Glaucoma isn’t just a disease impacting adults – it also can affect infants and children. Overall, glaucoma, or a group of conditions categorized by optic nerve damage, is the second leading cause of blindness and the leading cause of irreversible blindness worldwide.1
What is it exactly?
Glaucoma is a progressive eye disease that results in damage to the optic nerve.2 The optic nerve is a grouping of nerve fibers that transmits visual information from the eye to the brain. When it is damaged or doesn’t function, the precise transmission of visual information between the retina and brain is lost.3
A bit different from adult glaucoma, childhood glaucoma can be classified into three separate categories based on age: primary congenital glaucoma, juvenile open angle glaucoma and secondary glaucoma.4
In primary congenital glaucoma, 10 percent of these cases are present at birth, and 80 percent diagnosed within the first year of life, resulting from the abnormal development of the ocular drainage system.5
In juvenile cases, the glaucoma develops after three years, and doesn’t have the same symptoms as primary congenital glaucoma such as corneal clouding.6
Secondary childhood glaucoma is associated with a secondary cause or disease that can happen at any point in childhood. Some diseases that can be associated with glaucoma are Axenfeld-Reiger syndrome, Sturge-Weber syndrome, aniridia, and neurofibromatosis.7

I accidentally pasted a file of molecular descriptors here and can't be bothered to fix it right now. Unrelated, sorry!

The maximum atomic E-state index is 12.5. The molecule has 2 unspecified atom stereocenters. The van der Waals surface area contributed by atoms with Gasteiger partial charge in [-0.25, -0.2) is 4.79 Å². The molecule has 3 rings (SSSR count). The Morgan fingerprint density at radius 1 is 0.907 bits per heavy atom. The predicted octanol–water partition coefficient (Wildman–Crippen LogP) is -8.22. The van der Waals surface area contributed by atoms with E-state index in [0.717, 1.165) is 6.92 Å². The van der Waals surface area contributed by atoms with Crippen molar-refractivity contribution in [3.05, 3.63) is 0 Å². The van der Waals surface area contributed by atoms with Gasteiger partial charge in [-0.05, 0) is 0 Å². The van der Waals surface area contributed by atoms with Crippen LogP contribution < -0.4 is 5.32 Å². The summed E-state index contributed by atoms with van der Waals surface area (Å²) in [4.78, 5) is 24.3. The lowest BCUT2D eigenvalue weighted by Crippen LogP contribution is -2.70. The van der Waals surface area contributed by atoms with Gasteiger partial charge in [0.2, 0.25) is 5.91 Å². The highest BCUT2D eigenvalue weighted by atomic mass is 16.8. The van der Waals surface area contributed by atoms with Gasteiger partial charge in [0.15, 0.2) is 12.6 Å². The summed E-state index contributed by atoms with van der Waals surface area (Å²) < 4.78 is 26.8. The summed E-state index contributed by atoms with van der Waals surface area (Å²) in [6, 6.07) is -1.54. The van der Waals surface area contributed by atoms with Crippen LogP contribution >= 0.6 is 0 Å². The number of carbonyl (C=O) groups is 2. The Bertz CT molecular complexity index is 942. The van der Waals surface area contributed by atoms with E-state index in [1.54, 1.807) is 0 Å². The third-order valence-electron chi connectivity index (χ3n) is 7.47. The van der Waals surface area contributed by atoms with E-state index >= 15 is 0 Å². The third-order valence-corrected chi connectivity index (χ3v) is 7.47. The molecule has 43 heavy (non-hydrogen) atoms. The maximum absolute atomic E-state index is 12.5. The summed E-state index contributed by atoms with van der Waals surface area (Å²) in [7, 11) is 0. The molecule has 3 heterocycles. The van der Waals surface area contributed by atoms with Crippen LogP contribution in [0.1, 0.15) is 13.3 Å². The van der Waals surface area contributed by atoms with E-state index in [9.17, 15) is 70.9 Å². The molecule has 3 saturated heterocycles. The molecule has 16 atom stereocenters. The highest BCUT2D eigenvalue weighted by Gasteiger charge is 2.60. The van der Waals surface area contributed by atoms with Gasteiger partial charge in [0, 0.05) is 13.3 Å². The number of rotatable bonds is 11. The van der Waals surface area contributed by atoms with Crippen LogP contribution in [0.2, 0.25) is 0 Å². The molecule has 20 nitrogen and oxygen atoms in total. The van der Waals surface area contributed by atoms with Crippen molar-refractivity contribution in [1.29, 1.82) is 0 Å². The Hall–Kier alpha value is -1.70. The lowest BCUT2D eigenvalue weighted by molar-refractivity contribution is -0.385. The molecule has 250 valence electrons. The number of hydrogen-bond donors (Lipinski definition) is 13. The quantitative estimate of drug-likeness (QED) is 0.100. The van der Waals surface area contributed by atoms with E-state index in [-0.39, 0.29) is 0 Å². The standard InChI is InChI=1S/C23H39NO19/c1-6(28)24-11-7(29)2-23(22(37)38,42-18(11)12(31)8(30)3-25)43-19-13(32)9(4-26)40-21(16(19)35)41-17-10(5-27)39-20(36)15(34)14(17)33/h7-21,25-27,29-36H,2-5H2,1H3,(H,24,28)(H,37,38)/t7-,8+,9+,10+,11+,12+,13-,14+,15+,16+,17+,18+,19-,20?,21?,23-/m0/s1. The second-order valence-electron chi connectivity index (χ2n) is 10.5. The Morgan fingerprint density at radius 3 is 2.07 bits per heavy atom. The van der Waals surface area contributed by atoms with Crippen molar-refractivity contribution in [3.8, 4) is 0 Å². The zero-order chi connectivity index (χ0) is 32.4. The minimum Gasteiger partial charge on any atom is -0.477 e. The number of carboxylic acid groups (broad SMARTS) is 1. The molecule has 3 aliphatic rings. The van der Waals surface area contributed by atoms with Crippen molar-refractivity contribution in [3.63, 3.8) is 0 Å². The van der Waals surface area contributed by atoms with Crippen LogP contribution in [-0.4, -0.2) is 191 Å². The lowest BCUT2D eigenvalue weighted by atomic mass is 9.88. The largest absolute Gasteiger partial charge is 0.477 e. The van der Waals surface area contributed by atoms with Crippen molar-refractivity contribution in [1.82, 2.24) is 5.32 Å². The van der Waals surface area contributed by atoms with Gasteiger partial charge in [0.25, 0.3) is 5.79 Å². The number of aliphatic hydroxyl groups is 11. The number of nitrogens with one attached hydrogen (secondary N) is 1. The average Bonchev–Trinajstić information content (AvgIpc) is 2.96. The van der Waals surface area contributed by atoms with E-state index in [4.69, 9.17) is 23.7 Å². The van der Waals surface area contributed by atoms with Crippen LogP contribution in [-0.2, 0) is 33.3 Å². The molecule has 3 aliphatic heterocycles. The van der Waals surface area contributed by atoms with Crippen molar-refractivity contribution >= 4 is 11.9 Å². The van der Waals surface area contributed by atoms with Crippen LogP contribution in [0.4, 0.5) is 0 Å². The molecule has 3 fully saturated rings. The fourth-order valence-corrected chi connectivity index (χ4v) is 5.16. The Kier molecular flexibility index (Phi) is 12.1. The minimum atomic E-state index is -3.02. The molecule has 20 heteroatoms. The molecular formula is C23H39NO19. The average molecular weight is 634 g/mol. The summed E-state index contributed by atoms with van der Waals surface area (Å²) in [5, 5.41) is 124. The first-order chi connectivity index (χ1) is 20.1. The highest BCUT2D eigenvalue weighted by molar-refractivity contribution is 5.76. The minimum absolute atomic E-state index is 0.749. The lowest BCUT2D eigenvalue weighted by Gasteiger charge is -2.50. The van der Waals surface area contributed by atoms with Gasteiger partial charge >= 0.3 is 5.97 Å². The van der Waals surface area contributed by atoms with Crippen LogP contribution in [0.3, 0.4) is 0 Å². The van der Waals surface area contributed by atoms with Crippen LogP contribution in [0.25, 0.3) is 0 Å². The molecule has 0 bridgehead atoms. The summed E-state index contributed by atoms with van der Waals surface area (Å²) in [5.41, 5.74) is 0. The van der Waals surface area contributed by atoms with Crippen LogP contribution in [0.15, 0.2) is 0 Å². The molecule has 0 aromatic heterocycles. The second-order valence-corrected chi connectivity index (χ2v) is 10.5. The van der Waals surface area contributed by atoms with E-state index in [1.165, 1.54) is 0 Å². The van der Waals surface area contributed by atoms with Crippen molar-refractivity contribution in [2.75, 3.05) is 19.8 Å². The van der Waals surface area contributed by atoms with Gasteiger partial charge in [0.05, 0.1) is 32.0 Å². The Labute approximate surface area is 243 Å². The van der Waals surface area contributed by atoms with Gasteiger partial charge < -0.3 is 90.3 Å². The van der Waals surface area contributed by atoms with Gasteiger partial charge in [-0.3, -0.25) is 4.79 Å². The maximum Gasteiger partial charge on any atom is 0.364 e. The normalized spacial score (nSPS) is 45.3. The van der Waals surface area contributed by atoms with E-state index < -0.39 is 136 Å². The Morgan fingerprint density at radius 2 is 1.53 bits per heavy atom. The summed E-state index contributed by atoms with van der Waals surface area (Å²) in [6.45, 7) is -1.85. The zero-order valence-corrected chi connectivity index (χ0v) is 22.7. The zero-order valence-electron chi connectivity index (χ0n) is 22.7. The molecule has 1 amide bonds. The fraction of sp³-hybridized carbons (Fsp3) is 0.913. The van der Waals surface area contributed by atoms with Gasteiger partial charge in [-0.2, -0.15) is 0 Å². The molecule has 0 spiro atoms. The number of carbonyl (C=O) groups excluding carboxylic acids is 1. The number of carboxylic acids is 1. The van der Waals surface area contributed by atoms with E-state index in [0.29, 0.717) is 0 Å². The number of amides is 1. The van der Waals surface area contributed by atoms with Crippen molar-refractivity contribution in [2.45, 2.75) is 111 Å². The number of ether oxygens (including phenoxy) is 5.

What to look for
Common symptoms of primary congenital glaucoma are:
A large, cloudy, cornea that causes the iris to appear dull
Signs change as children get a bit older. Here are the signs for children under 18:
Eyes sensitive to sunlight or a camera flash
Significant vision loss
Difficulty adjusting in the dark
Complains of headaches and/or eye pain
Blinks or/and squeezes his/her eyes often
How is it treated?
If primary congenital glaucoma is suspected, an examination and surgery are usually done together. The disease requires early surgery unlike adult glaucoma where non-surgical methods such as eye drops, or laser treatments are tried first.
High eye pressure, or intraocular pressure (IOP) is often present and the only modifiable risk factor for glaucoma.9 A trabeculotomy and goniotomy are common surgery methods. They both open the drainage canals to help the fluid drain out of the eyes.
Even after surgery, the child needs to have routine checkups to make sure eye pressure does not increase once again. Early diagnosis is crucial especially in childhood glaucoma because it can lead to serious vision impairment.10
The International Agency for the Prevention of Blindness Glaucoma [Accessed February 12, 2018]